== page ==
A coffee date with bored, rich people
So, I am vacationing in Karachi after a nightmare of a semester. A newlywed school friend called me up to ask if I’ll join in for a little coffee-table chatter at one of the dear little coffee-shops, with a bunch of dear little female acquaintances.
The thought of a social detour which involves mingling with rich married girls my own age practically paralysed me. I protested, but the married friend seemed to have acquired newfound levels of determination. As I began to pity her husband, she arrived at my doorstep to bundle me in her car and whisk me off.
An hour later, I was sitting amidst the wives of either bureaucrats or sons of textile mill owners. I was introduced to Mrs Gul Ahmed Textile, Mrs Afroze Textile and Mrs Sitara Textile who are university drop-outs aged 19, 20 and 21 respectively.
My school-buddy’s father owns a metal industry, has prominent place in provincial politics, has just one daughter and an utterly outlandish sense of bringing her up.
She tied the knot with a 23-year-old university graduate who likes to watch football and flatter his wife while daddy makes big bucks at a big-shot confectionary firm.
Anyways, let’s put family details aside. So there I was, sitting diffidently, amidst the lovely new brides as the only single member of the party and sipping away at the Julius Caeser Cappuccino, or the George Washington Latte that had been lovingly ordered for me.
I felt shy and out-of-place as I realised that I was not just underdressed and ‘under made-up’, but also had no knowledge of the latest bangle designs at XYZ gold jewelers that happens to be the subject of a heated discussion just then.
When a chiffon-clad, sapphire-studded lady from the party solicited my opinion, I tried to hold back the great aversion for gold jewelry and the street crimes that it encourages.
The ladies then began to analyse the latest furniture sale at Chen One.
“Why would anyone purchase a marble centre-table worth Rs7,000?” I wondered.
However, I nodded, smiled and agreed with the general flow of the discussion. I stifled the overpowering urge to say that centre-tables are the most superfluous pieces of furniture. They get in people’s way and are certainly not worth a bill of Rs7,000.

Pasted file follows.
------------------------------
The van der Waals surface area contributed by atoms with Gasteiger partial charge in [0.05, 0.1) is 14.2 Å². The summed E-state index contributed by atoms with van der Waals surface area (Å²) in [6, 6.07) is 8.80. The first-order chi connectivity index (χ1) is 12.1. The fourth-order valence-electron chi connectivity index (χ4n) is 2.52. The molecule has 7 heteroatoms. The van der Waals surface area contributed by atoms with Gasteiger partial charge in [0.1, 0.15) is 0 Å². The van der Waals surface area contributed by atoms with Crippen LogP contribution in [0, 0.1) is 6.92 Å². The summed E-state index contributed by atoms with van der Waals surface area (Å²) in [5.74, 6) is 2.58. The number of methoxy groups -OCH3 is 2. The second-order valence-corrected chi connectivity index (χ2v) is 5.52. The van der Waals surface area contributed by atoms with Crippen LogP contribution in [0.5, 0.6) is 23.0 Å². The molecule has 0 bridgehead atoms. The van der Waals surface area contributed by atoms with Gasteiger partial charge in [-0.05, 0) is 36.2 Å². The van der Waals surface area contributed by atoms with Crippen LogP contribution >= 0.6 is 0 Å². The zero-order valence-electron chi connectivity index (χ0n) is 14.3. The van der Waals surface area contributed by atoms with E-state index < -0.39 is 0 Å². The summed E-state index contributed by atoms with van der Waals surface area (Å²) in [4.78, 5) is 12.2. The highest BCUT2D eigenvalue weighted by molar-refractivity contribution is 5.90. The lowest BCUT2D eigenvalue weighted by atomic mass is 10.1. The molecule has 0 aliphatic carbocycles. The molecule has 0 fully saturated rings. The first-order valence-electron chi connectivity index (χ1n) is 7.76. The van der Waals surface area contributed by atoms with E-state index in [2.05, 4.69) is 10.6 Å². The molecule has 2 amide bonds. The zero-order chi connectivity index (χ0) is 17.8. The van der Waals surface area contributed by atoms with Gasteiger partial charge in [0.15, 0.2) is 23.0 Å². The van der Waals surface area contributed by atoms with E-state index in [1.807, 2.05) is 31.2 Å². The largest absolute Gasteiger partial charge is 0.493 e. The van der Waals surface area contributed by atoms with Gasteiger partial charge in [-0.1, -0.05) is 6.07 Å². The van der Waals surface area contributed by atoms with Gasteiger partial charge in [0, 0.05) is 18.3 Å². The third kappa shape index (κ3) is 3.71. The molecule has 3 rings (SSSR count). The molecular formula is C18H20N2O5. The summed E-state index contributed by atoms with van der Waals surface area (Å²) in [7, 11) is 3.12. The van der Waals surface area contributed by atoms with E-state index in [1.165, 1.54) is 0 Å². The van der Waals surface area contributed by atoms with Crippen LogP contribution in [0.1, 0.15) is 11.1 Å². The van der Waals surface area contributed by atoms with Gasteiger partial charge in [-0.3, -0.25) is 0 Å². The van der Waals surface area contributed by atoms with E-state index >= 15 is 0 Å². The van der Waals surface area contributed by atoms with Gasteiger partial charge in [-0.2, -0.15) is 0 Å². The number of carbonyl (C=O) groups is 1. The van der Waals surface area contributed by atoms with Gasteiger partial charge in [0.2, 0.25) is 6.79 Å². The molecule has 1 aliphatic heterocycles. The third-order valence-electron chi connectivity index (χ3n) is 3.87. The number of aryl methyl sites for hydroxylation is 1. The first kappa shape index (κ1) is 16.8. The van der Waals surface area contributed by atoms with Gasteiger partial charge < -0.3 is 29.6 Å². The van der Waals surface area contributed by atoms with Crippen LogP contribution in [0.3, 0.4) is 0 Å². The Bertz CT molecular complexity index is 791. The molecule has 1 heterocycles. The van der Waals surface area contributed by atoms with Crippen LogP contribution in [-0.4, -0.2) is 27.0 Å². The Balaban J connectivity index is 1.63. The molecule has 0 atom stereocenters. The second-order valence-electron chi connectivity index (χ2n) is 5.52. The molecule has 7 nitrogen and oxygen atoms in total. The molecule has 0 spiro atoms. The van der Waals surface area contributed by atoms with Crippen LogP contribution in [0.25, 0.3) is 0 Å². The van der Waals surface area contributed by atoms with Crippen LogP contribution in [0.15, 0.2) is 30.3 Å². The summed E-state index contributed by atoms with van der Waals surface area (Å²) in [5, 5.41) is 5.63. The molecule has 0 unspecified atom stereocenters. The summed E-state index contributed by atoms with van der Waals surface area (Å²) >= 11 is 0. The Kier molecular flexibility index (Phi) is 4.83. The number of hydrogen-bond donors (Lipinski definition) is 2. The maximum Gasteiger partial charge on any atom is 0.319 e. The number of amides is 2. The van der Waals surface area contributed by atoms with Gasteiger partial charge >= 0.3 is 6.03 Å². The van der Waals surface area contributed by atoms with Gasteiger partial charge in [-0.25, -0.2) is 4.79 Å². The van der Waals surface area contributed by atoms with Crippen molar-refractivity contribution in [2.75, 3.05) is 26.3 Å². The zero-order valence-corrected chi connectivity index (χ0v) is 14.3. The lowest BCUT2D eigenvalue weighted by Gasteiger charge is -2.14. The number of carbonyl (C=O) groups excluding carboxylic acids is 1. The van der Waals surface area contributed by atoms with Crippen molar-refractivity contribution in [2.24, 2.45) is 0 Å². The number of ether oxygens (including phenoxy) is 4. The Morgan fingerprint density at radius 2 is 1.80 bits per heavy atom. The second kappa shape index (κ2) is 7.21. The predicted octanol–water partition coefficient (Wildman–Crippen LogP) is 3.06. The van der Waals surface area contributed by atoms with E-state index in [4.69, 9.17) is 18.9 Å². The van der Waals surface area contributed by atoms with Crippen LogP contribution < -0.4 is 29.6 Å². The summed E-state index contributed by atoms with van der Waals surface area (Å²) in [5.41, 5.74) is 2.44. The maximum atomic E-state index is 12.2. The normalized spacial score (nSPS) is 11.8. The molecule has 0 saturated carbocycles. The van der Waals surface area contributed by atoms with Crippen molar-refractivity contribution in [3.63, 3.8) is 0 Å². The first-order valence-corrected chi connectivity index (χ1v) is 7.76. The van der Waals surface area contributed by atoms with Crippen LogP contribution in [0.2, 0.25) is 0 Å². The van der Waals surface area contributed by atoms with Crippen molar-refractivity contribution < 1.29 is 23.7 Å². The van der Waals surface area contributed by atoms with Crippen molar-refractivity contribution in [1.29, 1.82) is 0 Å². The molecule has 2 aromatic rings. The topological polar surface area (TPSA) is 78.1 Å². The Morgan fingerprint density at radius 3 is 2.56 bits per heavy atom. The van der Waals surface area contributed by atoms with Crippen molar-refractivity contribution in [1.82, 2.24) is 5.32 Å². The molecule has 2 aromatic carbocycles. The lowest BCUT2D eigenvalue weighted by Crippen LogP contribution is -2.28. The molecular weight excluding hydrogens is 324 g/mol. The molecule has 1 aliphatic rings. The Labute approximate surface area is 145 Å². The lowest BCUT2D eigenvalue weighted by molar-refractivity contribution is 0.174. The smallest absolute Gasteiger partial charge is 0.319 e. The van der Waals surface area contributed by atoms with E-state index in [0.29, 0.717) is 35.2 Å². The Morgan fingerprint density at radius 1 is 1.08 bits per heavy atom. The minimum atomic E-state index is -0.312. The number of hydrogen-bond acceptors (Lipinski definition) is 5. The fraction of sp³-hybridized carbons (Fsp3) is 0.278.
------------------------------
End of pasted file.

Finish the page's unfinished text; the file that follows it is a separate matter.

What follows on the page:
I wanted to tell the ladies that a centre- table of much better quality, and of a much cheaper-price, can be bought from the roadside shops along the streets of Bohri Bazaar in Saddar. But the ladies would probably have never even heard of Bohri Bazaar, let alone shop there.
Spoiled brats with British accents
The progeny of a regular coffee-sipping-juvenile-bride makes the most spectacular social case study for curious people like me.
While the pretty young mamma buys expensive gold jewelry and center-tables, the kids are busy memorising Shakespeare and Homer under the watchful eye of a British tutor at school.
They will read the Illiad and resolutely ignore Bang-e-Dara throughout their life.
These people may remain alien to the simple pleasures of roadside chaat and paani puri because Mamma does not allow them to venture near a plebian lifestyle. They will somehow mature physically on processed chicken and cheap wine.
They will grow up relating tales of how their great, great grandpapa was honoured by Lord Mountbatten for his fidelity in the Indian Civil Service.
You should nod, smile and try to look impressed.
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